Semitic Museum No. 1995.10.170
White Painted(Iron Age) Jug
Date: Cypro-Geometric

Height: 13.3 cm.
Max. Diameter: 10.0 cm.
Ext. Rim Diameter: 4.0 by 3.2 cm.
Base Diameter: 4.0 cm.
Preservation: Part of rim missing, otherwise intact.
 
Stanford No.: 1039 (red)

Form: White Painted III trefoil mouth/lipped/rimmed jug, oinochoe or "bird-vase". Globular to almost biconical body, cut-off base with pronounced concavity, short, quite narrow concave neck, distinctly pinched trefoil rim with in-turned lip, single, thick, vertical handle sub-rectangular in section, rises above rim to shoulder.

Fabric: Cream/beige clay with numerous black inclusions, white and some dark red also.

Decoration: No slip. Dark brown matt painted band on and over rim, thin horizontal band 1/3 way down the neck doesn't go all the way around, encircling band at neck/shoulder junction overlaps itself, 2 prophylactic eyes in indents just below rim; sets of horizontal bands/strokes across the handle with painted lines along the edges and defining the handle, a squiggle and slightly upturned stroke at the base of the handle. "Free-field" motifs on the plain body, consist of two swastikas, and a "tree of life" or arrow motif made up of 7 small chevrons with 2 larger ones on top located opposite the handle.

Technical/Manufacturing: Wheelmade. Body misshapen, upper body smoothed to receive the painted motifs in contrast to the lower body where distinct dragging is visible. Base wheel turned and tooled. Handle askew. Shadow or "ghost" visible on upper body just below the handle attachment consists of 6 to 7 short narrow parallel bands, another shadow in the dent on the lower body, there is an orange area behind these shadows. They are formed by the close proximity of a decorated vessel during firing, contrary to what said by Brown and Catling (1980), 123, regarding object number 84, Fig. 72.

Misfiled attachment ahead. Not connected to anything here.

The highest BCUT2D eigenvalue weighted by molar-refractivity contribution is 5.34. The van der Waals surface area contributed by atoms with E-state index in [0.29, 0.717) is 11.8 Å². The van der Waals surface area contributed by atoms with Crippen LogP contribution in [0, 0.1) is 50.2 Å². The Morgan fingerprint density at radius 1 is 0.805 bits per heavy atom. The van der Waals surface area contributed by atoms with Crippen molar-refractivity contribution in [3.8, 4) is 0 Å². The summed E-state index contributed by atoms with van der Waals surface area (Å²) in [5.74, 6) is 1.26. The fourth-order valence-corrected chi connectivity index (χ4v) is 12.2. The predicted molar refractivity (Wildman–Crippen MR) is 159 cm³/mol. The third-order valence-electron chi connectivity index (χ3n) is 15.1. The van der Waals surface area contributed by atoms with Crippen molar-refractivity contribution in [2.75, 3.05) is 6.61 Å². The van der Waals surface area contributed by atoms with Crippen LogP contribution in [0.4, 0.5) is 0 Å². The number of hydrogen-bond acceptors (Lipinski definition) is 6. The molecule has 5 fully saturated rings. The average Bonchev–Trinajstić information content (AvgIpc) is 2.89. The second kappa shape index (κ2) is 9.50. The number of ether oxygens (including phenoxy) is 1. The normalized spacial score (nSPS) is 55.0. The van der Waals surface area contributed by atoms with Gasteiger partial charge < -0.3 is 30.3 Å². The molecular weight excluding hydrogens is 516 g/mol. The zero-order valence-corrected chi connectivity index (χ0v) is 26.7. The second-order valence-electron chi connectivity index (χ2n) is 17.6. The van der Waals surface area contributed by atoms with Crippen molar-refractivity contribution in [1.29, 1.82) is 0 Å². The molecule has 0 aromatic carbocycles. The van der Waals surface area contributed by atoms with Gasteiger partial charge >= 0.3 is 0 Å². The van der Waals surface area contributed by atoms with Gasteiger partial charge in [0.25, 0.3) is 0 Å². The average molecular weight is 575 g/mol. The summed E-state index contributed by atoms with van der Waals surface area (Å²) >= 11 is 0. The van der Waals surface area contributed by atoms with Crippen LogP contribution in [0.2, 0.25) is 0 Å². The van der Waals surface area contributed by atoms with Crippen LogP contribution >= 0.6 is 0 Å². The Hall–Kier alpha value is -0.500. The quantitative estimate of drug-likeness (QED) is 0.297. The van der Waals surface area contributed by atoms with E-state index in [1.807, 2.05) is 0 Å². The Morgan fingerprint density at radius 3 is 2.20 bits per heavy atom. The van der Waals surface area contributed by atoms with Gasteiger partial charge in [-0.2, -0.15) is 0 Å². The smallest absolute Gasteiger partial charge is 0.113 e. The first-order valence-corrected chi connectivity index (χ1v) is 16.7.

Remarks: Provenance Ormidhia per Cesnola. The so-called "Free-field" style of decoration which reached its height in the Cypro-Archaic I and II periods had pictorial compositions painted on the curved, white surfaces of the vessel, without any geometric accessories or banded divisions to the body. Such compositions are often found on jugs, oinochoe, with prophylactic eyes painted near the rim and similar in shape to 1995.10.170, though this example is White Painted III, it is a proto-type and forerunner of the prolific pictorial art of the later Iron Age. The "eye" motif was introduced toward the end of the Geometric period and persisted through the Archaic period. This is also true for the chevroned motif described above in Decoration, see also Comparanda Elsewhere, below.

  • Publication: On exhibition Semitic Museum Ancient Cyprus 1997 - .
  • Comparanda SM: 1995.10.168,172,194 for chevron design; 167 for swastikas; 225.
  • Comparanda Elsewhere: SCE II, Plate CIII:8; Plate XXXII:1, Stylli Tomb 8, object number 9. SCE IV:2, Fig. XXIII:4)13,5)14 for motifs in Bichrome III. Leipen 1966:29, object #68. Morris 1985: 249, Plates 280-283, especially Plate 283 right, for his "fir-tree" motif and reference to Brown and Catling 1975, who call this motif a "stylized tree". Stanford University Website, www.stanford.edu/dept/ccva/collections.html, Cantor Arts Center, click on: database; Search the Database; country/select Cyprus, CCVA no. 1040 Pinched-rim Jug, Height:13.5 cm., Max. Diameter: 9.5 cm., Stanford Family Collections
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